Nottingham Contemporary present a screening of Creatures of the Lines, plus artist Sonia Levy in conversation with Heather Swanson and Filipa Rampos.
For the Love of Corals Screening (IAS 'Water' Theme Launch)
Wed 13 November 2019, 2pm - 4pm at U005, Brockington Extension, Loughborough University
Free. Please book here.
Radar has commissioned the artist Sonia Levy to make a new work as part of our Risk Related project. Collaborating with researchers from across the University, Levy is working on the production of a new film which explores how risks related to climate change manifest in aquatic environments.
Levy's period at Loughborough coincides with the University's Institute of Advanced Studies running an interdisciplinary programme exploring 'Water'. This will see visiting fellows coming to the University to work with Loughborough's own academics on existing and potential new projects. The year's final visiting fellow, Dr Heather Swanson, will be working closely with Levy on the production of her film.
To celebrate this, the Institute of Advanced Studies will be showing Levy's 2018 film For the Love of Corals (information below) as part of the 'Water' theme launch. The film will be shown alongisde a presentation by Alwyn Hart, Lead Scientist for Air, Land and Water Research at the Environment Agency; and poster presentations by Early Career Researchers from Loughborough University whose work explores water. Refreshments will be provided.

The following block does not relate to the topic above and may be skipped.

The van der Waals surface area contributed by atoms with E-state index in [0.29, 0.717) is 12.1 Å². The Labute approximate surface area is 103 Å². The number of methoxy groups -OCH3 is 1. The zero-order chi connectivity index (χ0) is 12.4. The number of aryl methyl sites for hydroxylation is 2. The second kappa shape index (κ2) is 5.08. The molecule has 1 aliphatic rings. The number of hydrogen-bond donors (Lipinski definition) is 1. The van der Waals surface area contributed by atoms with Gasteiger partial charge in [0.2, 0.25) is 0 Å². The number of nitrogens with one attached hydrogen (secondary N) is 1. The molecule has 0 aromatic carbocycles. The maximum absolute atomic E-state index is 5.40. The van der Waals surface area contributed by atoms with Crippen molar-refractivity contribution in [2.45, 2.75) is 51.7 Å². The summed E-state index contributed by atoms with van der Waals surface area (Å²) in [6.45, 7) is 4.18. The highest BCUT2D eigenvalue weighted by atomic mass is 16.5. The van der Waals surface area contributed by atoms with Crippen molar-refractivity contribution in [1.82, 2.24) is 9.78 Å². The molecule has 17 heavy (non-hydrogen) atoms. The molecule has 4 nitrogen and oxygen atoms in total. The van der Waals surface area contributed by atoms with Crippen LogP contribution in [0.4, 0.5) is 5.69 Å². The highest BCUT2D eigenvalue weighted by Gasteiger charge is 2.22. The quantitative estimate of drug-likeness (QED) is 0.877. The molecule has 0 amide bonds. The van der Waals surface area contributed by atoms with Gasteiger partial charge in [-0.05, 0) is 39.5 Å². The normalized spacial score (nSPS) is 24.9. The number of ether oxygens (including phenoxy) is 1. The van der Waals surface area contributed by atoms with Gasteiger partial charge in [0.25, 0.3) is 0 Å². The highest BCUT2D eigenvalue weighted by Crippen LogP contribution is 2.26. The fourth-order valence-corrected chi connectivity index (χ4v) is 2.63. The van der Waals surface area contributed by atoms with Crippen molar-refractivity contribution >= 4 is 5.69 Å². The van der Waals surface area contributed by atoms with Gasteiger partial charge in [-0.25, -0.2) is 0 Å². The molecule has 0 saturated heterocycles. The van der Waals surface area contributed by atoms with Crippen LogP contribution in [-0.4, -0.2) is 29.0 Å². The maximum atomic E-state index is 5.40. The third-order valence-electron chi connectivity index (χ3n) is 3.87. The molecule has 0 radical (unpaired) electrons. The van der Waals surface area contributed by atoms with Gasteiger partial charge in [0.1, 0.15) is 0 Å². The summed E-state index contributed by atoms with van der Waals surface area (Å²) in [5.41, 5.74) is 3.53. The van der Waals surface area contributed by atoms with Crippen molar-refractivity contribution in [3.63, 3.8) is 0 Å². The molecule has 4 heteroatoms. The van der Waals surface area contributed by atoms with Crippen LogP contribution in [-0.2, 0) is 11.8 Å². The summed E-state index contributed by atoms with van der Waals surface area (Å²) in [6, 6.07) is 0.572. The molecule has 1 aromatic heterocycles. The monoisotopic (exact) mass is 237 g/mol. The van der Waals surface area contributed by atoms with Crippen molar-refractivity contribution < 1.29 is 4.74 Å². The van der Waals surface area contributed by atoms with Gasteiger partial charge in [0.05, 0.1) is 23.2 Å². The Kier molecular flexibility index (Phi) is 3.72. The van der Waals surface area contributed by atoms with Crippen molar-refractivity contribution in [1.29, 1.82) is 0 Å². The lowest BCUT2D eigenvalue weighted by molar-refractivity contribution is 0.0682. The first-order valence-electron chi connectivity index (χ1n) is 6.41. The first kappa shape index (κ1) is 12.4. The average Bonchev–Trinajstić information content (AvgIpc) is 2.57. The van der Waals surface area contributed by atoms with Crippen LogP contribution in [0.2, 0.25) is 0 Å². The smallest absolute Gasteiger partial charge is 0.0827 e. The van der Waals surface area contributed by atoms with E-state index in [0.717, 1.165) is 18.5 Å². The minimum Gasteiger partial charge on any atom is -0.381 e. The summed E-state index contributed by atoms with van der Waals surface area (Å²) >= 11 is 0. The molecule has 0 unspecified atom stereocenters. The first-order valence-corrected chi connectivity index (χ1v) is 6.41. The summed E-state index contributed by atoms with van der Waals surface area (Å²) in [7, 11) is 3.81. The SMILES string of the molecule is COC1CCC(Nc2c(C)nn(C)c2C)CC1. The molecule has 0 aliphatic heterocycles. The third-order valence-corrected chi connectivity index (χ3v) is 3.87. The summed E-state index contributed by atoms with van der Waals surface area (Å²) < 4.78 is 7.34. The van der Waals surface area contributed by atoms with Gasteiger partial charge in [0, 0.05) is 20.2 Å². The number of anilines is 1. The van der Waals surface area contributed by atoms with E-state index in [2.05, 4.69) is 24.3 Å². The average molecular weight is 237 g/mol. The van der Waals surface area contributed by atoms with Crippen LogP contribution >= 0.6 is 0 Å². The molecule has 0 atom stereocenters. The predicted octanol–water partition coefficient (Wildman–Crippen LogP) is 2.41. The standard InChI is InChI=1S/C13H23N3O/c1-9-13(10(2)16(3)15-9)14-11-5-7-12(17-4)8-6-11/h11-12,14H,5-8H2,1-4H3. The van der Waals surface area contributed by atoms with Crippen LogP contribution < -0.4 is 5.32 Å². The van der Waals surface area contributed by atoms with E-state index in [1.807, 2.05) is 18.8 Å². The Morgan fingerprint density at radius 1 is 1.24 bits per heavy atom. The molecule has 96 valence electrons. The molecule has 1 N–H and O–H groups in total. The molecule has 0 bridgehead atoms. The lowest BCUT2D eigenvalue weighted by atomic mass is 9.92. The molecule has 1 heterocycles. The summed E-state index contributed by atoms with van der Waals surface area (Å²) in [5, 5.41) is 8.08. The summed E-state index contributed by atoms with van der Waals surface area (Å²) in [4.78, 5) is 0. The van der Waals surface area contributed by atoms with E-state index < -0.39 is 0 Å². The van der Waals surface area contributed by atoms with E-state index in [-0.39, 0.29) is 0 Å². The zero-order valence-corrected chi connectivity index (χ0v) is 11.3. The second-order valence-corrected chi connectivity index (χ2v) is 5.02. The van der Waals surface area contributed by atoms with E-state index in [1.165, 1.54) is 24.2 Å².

For the Love of Corals
In the basement of the Horniman Museum in London, a team of marine biologists and aquarists led by Jamie Craggs have embarked on breeding corals in captivity. By mirroring the environmental circumstances – seasonal temperature changes, solar irradiance and lunar cycles – of the Great Barrier Reef within specially designed tanks, the team has become the first in the world to successfully spawn corals in a laboratory.
Levy has followed Project Coral since late 2017 as a case study of new paradigms for multispecies living, environmental conservation and natural history that are emerging in the wake of the Anthropocene. As a model of a sensitive ecological unit that comprises a multispecies assemblage, coral demonstrates how individual beings are not separate from their environment but, on the contrary, by their sheer existence constitute environments for other beings and contribute to all surrounding ecosystems with complex and far-reaching effects. Project Coral expands that assemblage to include scientists, aquarists, and a range of other human and nonhuman actants.
The physical form of coral also subverts the canonised animal, vegetal and mineral categories of natural history, which are embedded to the public displays of the Horniman Museum itself. Levy examines how this architectural context of a museum with a living collection — which still echoes the Enlightenment values of human mastery over nature — can become a base for a project that might exemplify a collaborative multispecies survival endeavour.